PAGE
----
In our new coffee + film column, Sprudge pop culture writer Eric J. Grimm sneaks tasty coffee into New York City’s movie theaters, and gives us his unfiltered opinion (lol) on Hollywood’s most dazzling films. Up first, “The Revenant”, which he did not care for very much at all.
Oscar season becomes more of a slog every year. December and January feel like an endless stream of tasteful prestige flicks whose eyes are on as many prizes as possible, often with running times exceeding two-and-a-half hours and no intermission. These films are best enjoyed with a cup of coffee to keep the viewer alert in hopes of winning their Oscar pool, but New York City’s movie theaters are mostly disappointing—sticky floors, bad sound, small screens—and none of them have good coffee. As a lifelong expert at sneaking cheap candy, booze, and whole fried chicken dinners into theaters without detection, it only made sense to start bringing my own.
For the most part, it’s easy to walk into a New York movie theater with a cup of coffee and not receive comment from an usher. That said, I walked into an afternoon showing of The Revenant at Williamsburg Cinemas with a travel mug of coffee craftily hidden inside my tote bag. The theater does have a bag check policy but they did not detect the offending liquid, a drip coffee I had purchased from Sweetleaf on Kent Street, just a short walk away. Once I settled into the cozy theater, I popped out the cup of El Corazon from Colombia, which was roasted at Sweetleaf’s Greenpoint cafe-roastery. After a seemingly endless barrage of comic book movie trailers, the coffee had cooled enough to enjoy as Alejandro G. Inarritu’s revenge drama began.
My coffee was all straightforward sweetness, hitting me with brown sugar and chocolate flavors that proved much-needed given the bleakness of the proceedings. This film follows the torturous exploits of trapper Hugh Glass (Leonardo DiCaprio) as he endures a wave of frontier violence from animals and men in the 1820s. Glass is an expert tracker who attempts to lead his companions out of danger after a devastating attack from an Arikara tribe. He has an unfortunate incident with a grizzly bear which leads to the murder of his son and him being left for dead by the cruel fellow trapper John Fitzgerald (Tom Hardy). After a miraculous recovery, Glass sets out to seek revenge.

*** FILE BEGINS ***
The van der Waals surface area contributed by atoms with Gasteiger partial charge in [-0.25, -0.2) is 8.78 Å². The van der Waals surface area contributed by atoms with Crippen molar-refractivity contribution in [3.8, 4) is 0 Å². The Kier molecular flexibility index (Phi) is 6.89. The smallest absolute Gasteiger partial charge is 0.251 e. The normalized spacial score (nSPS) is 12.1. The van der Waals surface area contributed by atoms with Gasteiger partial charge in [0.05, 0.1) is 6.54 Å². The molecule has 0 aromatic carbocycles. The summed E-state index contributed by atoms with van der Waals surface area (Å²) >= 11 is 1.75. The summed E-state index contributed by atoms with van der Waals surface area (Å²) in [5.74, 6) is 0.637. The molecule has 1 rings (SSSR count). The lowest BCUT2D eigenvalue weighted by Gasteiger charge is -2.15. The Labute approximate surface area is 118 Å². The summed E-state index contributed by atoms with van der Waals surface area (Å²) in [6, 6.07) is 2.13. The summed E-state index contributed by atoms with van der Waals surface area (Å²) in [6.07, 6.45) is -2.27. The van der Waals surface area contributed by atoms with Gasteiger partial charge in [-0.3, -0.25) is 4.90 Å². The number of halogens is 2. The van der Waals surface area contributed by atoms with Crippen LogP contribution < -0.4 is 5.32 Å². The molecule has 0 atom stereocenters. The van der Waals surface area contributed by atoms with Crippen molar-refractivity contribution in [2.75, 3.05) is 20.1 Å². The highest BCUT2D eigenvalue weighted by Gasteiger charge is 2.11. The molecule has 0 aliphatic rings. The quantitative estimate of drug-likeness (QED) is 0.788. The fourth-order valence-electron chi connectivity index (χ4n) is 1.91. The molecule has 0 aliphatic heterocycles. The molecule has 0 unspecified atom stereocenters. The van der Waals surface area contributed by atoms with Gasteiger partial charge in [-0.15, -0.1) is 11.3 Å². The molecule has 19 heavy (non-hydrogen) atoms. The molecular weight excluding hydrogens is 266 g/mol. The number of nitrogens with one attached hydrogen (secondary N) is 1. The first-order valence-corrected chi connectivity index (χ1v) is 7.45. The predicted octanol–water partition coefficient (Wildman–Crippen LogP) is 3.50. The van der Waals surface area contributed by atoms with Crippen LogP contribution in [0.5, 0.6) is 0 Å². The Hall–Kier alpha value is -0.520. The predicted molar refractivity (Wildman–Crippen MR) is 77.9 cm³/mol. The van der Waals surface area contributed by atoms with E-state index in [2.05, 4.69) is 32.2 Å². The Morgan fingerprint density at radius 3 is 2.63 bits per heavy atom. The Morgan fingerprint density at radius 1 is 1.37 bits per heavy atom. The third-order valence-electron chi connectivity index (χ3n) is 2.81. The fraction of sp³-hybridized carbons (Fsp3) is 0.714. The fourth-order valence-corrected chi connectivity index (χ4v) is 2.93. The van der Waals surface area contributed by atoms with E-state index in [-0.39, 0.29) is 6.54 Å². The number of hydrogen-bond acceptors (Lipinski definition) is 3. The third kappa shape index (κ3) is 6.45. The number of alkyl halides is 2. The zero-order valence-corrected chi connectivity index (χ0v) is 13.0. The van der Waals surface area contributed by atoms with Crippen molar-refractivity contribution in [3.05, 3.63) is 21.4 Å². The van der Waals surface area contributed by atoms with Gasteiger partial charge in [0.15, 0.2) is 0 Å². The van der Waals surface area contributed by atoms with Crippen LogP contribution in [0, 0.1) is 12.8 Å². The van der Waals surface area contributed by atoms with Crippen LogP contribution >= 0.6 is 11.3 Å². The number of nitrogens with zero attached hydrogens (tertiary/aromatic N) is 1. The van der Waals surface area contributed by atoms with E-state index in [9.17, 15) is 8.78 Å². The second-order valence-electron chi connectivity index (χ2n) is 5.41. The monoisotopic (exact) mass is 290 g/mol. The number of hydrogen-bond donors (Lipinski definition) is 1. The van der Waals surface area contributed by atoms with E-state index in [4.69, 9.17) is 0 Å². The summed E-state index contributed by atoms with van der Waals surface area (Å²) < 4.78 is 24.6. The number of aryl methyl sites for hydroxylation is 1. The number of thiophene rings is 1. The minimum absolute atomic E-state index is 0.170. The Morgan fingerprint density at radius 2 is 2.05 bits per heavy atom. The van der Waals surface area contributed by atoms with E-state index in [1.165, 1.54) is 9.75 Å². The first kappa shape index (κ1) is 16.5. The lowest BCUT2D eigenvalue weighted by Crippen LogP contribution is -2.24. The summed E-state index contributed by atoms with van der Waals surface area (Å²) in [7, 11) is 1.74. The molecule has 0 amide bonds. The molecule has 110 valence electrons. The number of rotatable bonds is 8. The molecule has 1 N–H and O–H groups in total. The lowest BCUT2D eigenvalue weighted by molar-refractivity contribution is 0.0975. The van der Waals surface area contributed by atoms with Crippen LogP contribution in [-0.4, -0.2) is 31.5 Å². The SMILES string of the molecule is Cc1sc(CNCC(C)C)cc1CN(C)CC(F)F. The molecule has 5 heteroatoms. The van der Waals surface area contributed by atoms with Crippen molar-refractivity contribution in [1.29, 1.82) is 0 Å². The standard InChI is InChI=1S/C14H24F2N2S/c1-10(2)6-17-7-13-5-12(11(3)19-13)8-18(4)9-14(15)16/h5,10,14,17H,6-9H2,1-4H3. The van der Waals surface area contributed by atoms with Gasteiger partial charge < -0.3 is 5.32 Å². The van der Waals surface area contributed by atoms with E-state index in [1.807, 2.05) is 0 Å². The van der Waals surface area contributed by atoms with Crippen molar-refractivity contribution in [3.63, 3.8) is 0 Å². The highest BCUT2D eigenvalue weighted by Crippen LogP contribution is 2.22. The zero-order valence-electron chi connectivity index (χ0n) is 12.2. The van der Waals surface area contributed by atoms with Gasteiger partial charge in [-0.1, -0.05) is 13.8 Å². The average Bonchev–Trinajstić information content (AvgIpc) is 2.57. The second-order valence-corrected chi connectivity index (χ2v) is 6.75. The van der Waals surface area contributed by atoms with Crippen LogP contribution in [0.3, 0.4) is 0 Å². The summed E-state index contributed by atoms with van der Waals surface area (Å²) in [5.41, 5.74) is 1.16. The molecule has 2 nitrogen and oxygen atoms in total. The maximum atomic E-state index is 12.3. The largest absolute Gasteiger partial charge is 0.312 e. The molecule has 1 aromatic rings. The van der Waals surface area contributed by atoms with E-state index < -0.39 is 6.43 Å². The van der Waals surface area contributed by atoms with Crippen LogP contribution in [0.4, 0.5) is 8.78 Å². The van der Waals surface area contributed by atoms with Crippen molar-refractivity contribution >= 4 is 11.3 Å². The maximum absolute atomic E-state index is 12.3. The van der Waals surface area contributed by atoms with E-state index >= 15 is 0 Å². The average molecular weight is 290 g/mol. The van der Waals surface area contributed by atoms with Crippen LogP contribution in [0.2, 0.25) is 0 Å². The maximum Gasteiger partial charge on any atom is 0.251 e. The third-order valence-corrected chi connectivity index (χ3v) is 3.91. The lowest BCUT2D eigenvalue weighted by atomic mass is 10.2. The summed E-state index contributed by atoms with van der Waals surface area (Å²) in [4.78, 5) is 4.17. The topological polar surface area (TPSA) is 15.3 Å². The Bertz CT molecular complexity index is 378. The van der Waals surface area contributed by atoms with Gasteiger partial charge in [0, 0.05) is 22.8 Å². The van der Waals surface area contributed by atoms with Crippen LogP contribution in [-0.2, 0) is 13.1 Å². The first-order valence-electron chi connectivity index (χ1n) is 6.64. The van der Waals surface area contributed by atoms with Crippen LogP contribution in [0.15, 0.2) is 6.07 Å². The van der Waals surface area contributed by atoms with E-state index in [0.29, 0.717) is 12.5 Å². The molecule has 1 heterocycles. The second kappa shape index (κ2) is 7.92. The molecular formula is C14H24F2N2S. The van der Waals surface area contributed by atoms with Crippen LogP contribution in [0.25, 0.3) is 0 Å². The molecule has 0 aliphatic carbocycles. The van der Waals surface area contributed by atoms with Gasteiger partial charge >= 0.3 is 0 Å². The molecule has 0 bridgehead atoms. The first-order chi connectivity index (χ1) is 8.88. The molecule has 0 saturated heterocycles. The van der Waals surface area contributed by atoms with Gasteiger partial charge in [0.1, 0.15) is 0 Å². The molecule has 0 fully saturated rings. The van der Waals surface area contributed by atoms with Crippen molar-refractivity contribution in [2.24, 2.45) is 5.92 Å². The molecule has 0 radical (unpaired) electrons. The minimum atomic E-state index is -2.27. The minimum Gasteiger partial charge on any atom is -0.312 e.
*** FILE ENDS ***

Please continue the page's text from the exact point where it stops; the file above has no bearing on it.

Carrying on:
Inarritu and DiCaprio are hellbent on making you feel Glass’s misery. The movie was shot under nearly unbearable circumstances in Canada, the United States, and Argentina. Leo appears to have completely gone for it in capturing Glass’s hardships. He really freezes. He really aches. He really eats the raw bison liver. This Vice Guide to Period Filmmaking is clearly very concerned with authenticity; an additional gimmick manifests in the film having only been shot with natural light. The actual suffering and natural light are all well and good, but become jarring when juxtaposed with the obviously computer generated animals—that fake bear is far too distracting to make the mauling seem like anything other than movie trickery.
Much of the film’s dialogue is out of sync, as famed cinematographer Emmanuel Lubezki delivers his most artificial and self-plagiarizing work yet. As much as I might want to play “The Tree of Life: The Video Game”, watching it unfold feels like a chore.
I slowly sipped my coffee, which had cooled into a pleasing caramel tonic as the film propelled to its expectedly violent finish. I wish I’d brought something to spike it with, as booze would have helped me endure Tom Hardy’s cartoonish arch villainy and mock-Jeff Bridges grizzled countryman accent, quite obviously recorded in postproduction. By the end I had even grown weary of Leo, much to my disappointment. I’m not sure you can call what he does “acting”. It’s more like highly emotive endurance. Given his output in the last three years with roles he clearly relished, there was no joy in watching him survive and be reborn time and time again for nearly three hours.
As the phony spiritual conclusion, a staple of Inarritu’s consistently pretentious works, gave way to the credits, I was ready to go grab a vanilla latte and queue up the quaalude scene from The Wolf of Wall Street in order to get my soul back.
“The Revenant” Cupping Score: 75
Flavor notes: Acrid, sour aromatics, with meaty, brothy notes (because Leo’s still a hunk).